There are a lot of variables that impact when to change your oil. Most shops recommend changing it every 3,000 miles, but new cars in optimal driving conditions can sometimes go as far as 5,000 miles, whereas older cars, cars that often tow heavy loads, or cars that often drive in extreme cold/heat might need to replace their oil as often as every 1,000 miles. Drivers also need to consider which kind of oil they use (synthetic oil is good for up to twice as long as conventional oil), how often they are caught in stop-and-go traffic, how many short trips they take around the city, and so on.
So, in addition to keeping track of your mileage and the date of your last oil change, regularly checking your vehicle’s oil level and quality can help a lot in determining when to replace your oil.
To check your oil level, find the oil dipstick in your vehicle (you can look up where it is in your manufacturer’s manual if you are uncertain). After your engine has been off for at least ten minutes, remove the dipstick from its tube and wipe it off with a clean, lint-free rag. Then insert the stick all the way back into the pipe, and pull it out again.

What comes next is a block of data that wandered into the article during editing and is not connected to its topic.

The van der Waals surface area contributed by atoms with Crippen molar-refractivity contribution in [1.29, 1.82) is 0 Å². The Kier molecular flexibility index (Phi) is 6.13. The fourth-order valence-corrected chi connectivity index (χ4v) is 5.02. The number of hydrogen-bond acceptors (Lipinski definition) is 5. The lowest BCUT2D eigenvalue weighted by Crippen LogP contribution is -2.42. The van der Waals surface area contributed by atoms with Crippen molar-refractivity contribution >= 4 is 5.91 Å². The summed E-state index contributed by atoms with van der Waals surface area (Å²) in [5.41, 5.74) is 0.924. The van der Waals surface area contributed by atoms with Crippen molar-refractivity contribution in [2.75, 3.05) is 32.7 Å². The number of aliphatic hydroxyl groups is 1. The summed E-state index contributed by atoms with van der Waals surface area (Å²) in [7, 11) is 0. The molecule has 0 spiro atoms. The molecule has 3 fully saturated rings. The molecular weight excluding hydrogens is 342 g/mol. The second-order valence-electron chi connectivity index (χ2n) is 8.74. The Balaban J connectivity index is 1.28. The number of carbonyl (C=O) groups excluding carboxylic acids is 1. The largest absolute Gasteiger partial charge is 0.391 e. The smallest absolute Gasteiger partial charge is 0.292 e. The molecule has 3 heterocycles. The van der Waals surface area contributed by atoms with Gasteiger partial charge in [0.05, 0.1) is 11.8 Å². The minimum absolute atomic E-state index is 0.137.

Note how high the oil film reaches on the dipstick (where it falls beneath “full” or “add”). If the residue doesn’t reach above the “add” line, then it is time for an oil change.
Also, check the quality of your oil. Though oil turns black pretty quickly, you should still be able to rub it between your fingers cleanly. If the oil leaves a dirty smudge or if it smells like gasoline, then you probably need to change it soon, as you are running contaminated oil through your vehicle.